If, after six months of vomiting, endless nausea, dehydration and fatigue your health care professional laughs outright and tells you to 'try eating ginger', how would you feel?
Because that is what me, and hundreds of other woman have to face when they suffer from hyperemesis gravidarum, or, if you've never had it then you may know it as 'the-morning-sickness-that-Kate-Middleton-had'.
Is it not surprising in 2017 so many people have never heard of a significant sickness that affects so many pregnant women? You'd think that at least our doctors and midwives would be better informed, more knowledgeable about treatments and most importantly, more understanding.
The sickness in my second pregnancy kicked in about eight weeks. It started slowly, throwing up a little food once or twice a day but by 16 weeks I struggled to keep down food or liquids. It was obviously worse than my first pregnancy (which was bad enough) and there were days when even swallowing my own saliva would trigger the vomiting. I couldn't work, I couldn't parent my child, most days I could do nothing except lie in bed.
I tell people I was sick "eight or more times a day" but that was only on the days I bothered to count. After a while there just isn't any point in trying to document how often you sat clutching the side of the toilet.
And yet, unlike most illnesses, the way I was feeling - both physically and emotionally, was ignored and overlooked.
Some people laughed.
Because, to them, to someone who hasn't suffered from it, pregnancy sickness is just an unfortunate side-effect of having a baby. You feel nauseous in the morning, have a couple of dry crackers and some ginger then emerge as a blooming picture of health and vitality.
It's only when the Duchess of Cambridge has it or when bloggers like Spewing Mummy (Caitlin Dean) speak out in the media that people are told about the 'extreme' end of the scale. Even then, it's more tempting to focus on how wonderful a newborn baby will be, than consider the possible long-term physical and mental effects of being so ill and isolated for nine months.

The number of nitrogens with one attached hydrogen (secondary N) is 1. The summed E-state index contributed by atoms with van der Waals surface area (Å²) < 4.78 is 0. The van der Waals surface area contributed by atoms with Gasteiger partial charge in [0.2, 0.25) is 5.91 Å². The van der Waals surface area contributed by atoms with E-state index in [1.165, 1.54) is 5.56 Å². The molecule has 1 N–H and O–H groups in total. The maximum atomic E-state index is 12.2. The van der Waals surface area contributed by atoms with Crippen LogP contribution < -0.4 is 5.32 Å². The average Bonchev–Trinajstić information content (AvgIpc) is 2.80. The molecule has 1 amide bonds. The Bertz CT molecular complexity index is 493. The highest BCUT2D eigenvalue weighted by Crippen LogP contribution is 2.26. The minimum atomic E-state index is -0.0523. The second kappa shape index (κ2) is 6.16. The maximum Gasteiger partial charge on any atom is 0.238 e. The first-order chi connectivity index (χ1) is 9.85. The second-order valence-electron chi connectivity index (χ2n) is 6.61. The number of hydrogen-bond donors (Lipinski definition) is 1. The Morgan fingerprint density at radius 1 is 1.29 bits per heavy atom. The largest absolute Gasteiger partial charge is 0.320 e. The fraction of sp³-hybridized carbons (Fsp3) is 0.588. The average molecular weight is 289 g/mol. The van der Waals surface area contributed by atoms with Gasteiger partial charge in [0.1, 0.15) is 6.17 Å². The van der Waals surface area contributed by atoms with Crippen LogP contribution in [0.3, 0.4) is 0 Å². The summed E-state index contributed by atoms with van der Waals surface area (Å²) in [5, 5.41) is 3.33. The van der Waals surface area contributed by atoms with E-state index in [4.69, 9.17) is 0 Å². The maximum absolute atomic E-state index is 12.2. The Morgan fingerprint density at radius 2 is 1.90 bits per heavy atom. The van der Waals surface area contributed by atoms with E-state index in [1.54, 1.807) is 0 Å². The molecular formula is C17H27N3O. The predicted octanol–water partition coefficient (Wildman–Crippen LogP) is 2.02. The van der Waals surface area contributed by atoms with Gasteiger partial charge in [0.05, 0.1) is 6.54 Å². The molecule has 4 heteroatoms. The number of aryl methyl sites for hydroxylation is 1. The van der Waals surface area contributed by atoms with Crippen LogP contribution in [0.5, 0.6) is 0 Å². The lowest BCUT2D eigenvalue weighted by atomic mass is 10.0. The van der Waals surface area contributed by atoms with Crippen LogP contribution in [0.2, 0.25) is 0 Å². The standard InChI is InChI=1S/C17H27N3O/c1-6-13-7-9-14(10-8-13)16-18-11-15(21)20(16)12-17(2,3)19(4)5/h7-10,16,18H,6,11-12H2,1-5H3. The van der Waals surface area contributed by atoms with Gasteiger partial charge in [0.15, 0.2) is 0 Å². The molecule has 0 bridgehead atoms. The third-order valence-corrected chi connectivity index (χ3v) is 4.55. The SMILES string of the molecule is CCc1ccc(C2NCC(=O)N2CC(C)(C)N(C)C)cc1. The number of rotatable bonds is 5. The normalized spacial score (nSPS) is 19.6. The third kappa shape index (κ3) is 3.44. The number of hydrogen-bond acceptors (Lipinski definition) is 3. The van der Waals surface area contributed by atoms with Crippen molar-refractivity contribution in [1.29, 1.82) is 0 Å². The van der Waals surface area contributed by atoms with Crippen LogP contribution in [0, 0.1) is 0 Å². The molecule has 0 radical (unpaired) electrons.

In the later stages of my pregnancy, during an admission to hospital I was devastated to be told by a consultant that the illness I was suffering from was 'mental not physical'. He took one quick browse through my notes and saw that I had previously suffered from Postnatal Depression. He scoffed when my husband told him I couldn't keep any food down and told me to try eating some ginger.
After he left my bedside I remember sobbing to the nurse. "I'm not ill because I am depressed, I am starting to feel depressed because I am sick all the time".
There is no doubt in my mind that hyperemesis exacerbated any PND symptoms I had but the sickness was never 'just in my head'.
No one knows what causes such extreme sickness in some pregnant women but that isn't an excuse to fall back on old-fashioned and out of date theories. Like Caitlin Dean explains in this article for The Guardian, a huge amount of research has proven that hyperemesis is not psychological condition and yet many professionals still refer back to a psychodynamic theory - leaving many women lonely, confused and unsupported.
And this may only be my story, but I can assure you that there are many women out there who have it far worse. Friends who are so sick they are hospitalised for days at a time, abandoned in a dark and cold office because there are no beds available in the maternity ward. I haven't met anyone who has terminated their pregnancy because they are so sick but my heart aches for the stories of those who have felt driven to abortion out of fear and desperation.
It's comforting to know that specialist units are being introduced to help women suffering from hyperemesis an increase in services dedicated to helping pregnant women is always going to get a thumbs up from me.
However, I can't help but ask whether these units would be necessary if the GPs, consultants and midwives on the front line showed a little more understanding and compassion towards to hyperemesis sufferers in their care. Having someone take you seriously is half the battle.
Until they do, if you are pregnant and suffering then do check out Pregnancy Sickness Support. I found the information on the website invaluable when worrying about medication, treatments and how to approach my employers.You can find them here: www.pregnancysicknesssupport.org.uk
Not all my doctors and consultants were cold or apparently uncaring. My female GP was wonderful - prescribing medication, pointing me to support websites, writing a note for my employer and telling me to rest. It made a real difference to be listened to, rather than my condition being dismissed as 'normal' - if a non-pregnant person was exhibiting these symptoms they would be taken seriously and looked after, not packed off home with the advice to "try some ginger". Vomiting constantly is never 'normal'.